Photo courtesy of David Cappaert, Michigan State University;

The U.S. Environmental Protection Agency in August developed new pesticide labels that bar the use of some neonicotinoid products in areas where bees are present. According to Jim Jones, assistant administrator for the Office of Chemical Safety and Pollution Prevention, “Multiple factors play a role in bee colony declines, including pesticides. The Environmental Protection Agency is taking action to protect bees from pesticide exposure and these label changes will further our efforts.”

The new labels will have a bee advisory box and icon with information on routes of exposure and spray drift precautions. The announcement affects products containing the neonicotinoids imidacloprid, dinotefuran, clothianidin and thiamethoxam. The EPA reports that it will work with pesticide manufacturers to change labels so they meet the Federal Insecticide, Fungicide, and Rodenticide Act (FIFRA) safety standard.

(For more on the EPA’s pollinator protection efforts, visit

The announcement follows reports of a massive bee kill in Oregon earlier this summer (see below). In response to the EPA’s plan, the American Nursery and Landscape Association and the Society of American Florists issued a joint letter urging the agency to proceed with caution: Part of the letter reads, “We encourage EPA to avoid making label changes unless those changes are supported by sound science and risk assessment.” (To read the entire ANLA/SAF letter, visit

Joe Bischoff, ANLA’s director of government relations, writes on the association’s online Knowledge Center, “ANLA understands the importance of pollinators to the agricultural industry and our natural environment, but we also recognize the importance of effective pesticides with reduced environmental impact. Neonicotinoids, when used properly, are vital to the success of the nursery, greenhouse, and landscape industry. They are important tools in defending our trees, shrubs, and plants against destructive invasive species like the Japanese Beetle, Hemlock Wooly Adelgid and Asian Longhorned Beetle, and preventing the spread of these and other pests. The neonicotinoid chemistry represents a tremendous advancement over older pesticide treatment options. When used properly, they effectively control problematic insects, while exhibiting far less impact on nontarget insects and their ability for residual control means fewer applications and less applicant exposure.”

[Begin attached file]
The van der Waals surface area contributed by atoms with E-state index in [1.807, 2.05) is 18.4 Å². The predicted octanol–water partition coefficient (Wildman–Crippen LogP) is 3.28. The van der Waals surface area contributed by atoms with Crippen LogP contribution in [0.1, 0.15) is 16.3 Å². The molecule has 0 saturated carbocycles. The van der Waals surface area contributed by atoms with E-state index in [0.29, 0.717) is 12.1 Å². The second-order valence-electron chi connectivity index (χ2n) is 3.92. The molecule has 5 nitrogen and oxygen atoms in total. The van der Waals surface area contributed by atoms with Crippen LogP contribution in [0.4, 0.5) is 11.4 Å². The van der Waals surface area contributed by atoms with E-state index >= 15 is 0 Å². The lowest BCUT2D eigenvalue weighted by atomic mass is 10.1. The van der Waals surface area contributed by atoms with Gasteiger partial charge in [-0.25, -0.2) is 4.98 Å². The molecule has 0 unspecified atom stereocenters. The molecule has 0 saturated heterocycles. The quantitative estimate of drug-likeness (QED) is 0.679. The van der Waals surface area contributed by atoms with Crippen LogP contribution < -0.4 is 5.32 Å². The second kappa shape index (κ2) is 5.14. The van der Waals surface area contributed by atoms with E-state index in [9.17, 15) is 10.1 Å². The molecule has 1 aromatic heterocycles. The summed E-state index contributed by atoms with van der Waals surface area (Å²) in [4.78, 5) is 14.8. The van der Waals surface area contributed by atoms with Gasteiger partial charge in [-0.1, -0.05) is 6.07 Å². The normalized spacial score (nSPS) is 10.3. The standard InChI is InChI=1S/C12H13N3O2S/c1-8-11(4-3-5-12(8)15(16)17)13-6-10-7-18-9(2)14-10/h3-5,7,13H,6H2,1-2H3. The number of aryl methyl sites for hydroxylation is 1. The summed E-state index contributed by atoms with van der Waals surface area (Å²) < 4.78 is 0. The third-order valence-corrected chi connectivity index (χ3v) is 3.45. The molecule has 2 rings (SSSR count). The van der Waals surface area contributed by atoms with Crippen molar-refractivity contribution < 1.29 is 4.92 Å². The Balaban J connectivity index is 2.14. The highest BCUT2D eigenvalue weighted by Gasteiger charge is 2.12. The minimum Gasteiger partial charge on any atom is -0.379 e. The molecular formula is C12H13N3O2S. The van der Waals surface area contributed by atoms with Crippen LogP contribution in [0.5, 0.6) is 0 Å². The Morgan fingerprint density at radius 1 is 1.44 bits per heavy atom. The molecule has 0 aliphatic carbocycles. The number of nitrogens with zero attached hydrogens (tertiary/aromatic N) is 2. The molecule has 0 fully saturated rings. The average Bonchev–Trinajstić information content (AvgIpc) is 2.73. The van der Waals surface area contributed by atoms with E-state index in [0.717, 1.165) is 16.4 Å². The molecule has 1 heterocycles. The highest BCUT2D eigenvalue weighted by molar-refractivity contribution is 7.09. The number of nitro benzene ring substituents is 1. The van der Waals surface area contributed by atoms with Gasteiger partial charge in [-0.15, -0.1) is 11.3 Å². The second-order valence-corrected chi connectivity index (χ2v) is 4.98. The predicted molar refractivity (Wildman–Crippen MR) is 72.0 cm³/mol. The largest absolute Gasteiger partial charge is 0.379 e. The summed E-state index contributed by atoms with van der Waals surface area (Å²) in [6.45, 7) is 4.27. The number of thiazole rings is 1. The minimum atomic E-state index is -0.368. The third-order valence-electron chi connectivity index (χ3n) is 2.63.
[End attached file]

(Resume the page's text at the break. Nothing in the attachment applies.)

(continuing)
(To see all of Dr. Bischoff’s statement, visit

Oregon moves to limit dinotefuran use

Following the death of 50,000+ bees in Wilsonville and Hillsboro, Ore., this summer, the Oregon Department of Agriculture temporarily restricted the use of 18 pesticide products containing the active ingredient dinotefuran while it continues to investigate the massive kill. The temporary rule, which was initiated on June 27, will be in effect for 180 days.

Initial reports indicated that 25,000 to 50,000 bumblebees were found dead in the parking lot of a Target store after a landscape company had treated trees for aphids. Dinotefuran is the active ingredient in Safari, commonly used to control a wide range of pests, including adelgids, armored and soft scales, emerald ash borer, lacebugs, leaf beetles, leafhoppers, leafminers, psyllids, root weevils, sharpshooters, thrips and whiteflies, among others. It is in the neonicotinoid class of insecticides.

According to the ODA, “By adopting a temporary rule, ODA is taking action, in an abundance of caution, to avoid the potential of similar large bee kills this summer due to specific pesticide applications.” The restriction focuses on ornamental, turf and agricultural pesticide products used by both professional applicators and homeowners; products containing dinotefuran that are registered for other uses, such as home ant and roach control or flea and tick control products for pets, are not affected.